Turning over a new leaf

Local farm hopes to bring forth biodiversity

By LYLE T. GALLOWAY
Posted 7/14/21

BETHANY, PA — Take a walk through a hayfield and you will see a lot of the same things: endless sprouts of timothy grass, buttercups, asters and maybe a few blossoms of clover. One local farm …

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Turning over a new leaf

Local farm hopes to bring forth biodiversity

Posted

BETHANY, PA — Take a walk through a hayfield and you will see a lot of the same things: endless sprouts of timothy grass, buttercups, asters and maybe a few blossoms of clover. One local farm is looking to add more plants to the mix to turn a three-acre field into an area teeming with wildlife.

Anthill Farms Agroforestry took part in a “biodiversity planting” workshop at the Himalayan Institute in Honesdale. The farm is operated by couple Monique Milleson and Sky Ballentine. They’re often accompanied by their two young daughters, Cecilia and Matilda.

Locally, the farm is well known for its CBD hemp production and organic produce. Biodiversity and restoration plantings are a relatively new venture for them.

Although many farmers in the past have clear-cut groves of trees to make room for farmland, some have realized the benefits of keeping the trees on the land. Throughout most of their plantings, the farm utilizes agroforestry, a process that combines the planting of crops with forestry. Through this process, it’s possible to capture more carbon. The roots of the trees also go deeper into the ground than those of annual plants, leading to less erosion, reduced runoff and an improved nutrient intake for the area.

The agroforestry system also utilizes strips of land, or “alleyways” in between the rows of trees. This allows for more sunlight, and the native wildflowers provide sustenance for the pollinators.

“When you have enough sunlight, you have flowers, you have fruits and nuts. In a closed forest, there’s too much competition and a lot of times understory trees and fruiting trees aren’t successful. We’re leaving plenty of light so that you can have these trees that are going to feed a lot of wildlife,” said Milleson.

The biodiversity plantings aim to inject new life into the area.

“A biodiversity planting is meant to kickstart a plot of land or an ecosystem like an old hayfield that is pretty minimal in terms of biodiversity. A lot of times you’re going to have a dominant grass, things like buttercup or clover. It’s meant to seed this environment with an infusion of plants that aren’t in the typical mix. It’s meant to shift the dynamic there and create a new ecosystem,” said Milleson.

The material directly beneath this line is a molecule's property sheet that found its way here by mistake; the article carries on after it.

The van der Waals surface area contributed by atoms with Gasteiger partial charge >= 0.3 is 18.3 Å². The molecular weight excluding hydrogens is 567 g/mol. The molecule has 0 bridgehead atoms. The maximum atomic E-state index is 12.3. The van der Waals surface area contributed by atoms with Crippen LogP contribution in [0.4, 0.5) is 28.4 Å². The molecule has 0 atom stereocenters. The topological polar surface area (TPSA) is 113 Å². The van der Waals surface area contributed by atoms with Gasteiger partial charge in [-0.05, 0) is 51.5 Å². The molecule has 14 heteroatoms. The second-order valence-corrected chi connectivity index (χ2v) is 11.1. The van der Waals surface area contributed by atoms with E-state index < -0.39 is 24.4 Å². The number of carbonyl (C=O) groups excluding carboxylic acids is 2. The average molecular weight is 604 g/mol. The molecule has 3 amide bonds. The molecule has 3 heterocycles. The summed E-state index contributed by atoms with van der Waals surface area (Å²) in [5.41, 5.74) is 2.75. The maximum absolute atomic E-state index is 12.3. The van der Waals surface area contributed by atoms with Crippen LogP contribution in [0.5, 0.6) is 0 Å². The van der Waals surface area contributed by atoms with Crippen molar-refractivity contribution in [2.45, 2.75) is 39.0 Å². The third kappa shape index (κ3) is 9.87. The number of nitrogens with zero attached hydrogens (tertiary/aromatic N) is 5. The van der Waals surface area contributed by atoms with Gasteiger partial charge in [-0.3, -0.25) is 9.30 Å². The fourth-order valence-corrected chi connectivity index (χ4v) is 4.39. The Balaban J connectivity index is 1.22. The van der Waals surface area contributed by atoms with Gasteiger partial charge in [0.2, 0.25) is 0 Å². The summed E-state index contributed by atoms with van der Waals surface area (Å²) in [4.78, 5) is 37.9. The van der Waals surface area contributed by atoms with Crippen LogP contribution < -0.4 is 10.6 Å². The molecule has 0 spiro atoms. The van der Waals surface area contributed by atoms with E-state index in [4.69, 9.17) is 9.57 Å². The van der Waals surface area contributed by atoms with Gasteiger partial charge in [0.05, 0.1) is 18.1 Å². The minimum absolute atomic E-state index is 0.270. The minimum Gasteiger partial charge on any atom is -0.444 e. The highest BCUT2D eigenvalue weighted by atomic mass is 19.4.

Extensive research was done regarding the selection of plants for the project. Plants native to Northeastern Pennsylvania and the surrounding area were selected. A special focus was put on plants that weren’t as common, or ones that lost a foothold in the area over time.

A personal connection to the Himalayan Institute was also a driving force behind the project. Ballentine’s parents were part of the institute. His father, alongside the institute’s founder, Swami Rama, oversaw many of the beautification projects on the grounds. “Since he’s been coming here since he was a kid, he’s always thought ‘it’d be so cool to maybe plant some trees’ and give back to this place that kind of raised him in a way,” said Milleson.

“Swami Rama was crazy about stuff like landscaping. There were always planting projects going on all over this place…I’m sure he would be pumped because we always spent a lot of time doing those projects growing up around here, just planting stuff,” added Ballentine.

Anthill Farm hopes to become somewhat of a mission-driven business doing more plantings like this one in the future. They also hope to be able to implement educational programming into the work that they do. They are currently speaking with the Delaware Highlands Conservancy to do a similar planting.

Ballentine is planning to go back to school for environmental and computer science. He hopes to utilize this new knowledge at the planting sites later on. “Tracking the biological changes over time is something that I really want to get into. That’s a big part of the work that I’m planning; data management, wrangling and then visualization as well, to be able to show visually what is going on,” said Ballentine.

The area will reach its peak within three years. The couple hopes that the site of the planting will become a hub for environmentally curious community members as well as local wildlife like cedar waxwings, oriels and monarch butterflies.

To learn more about Anthill Farms Agroforestry and the work that they do, visit their website at www.anthillagroforestry.com.

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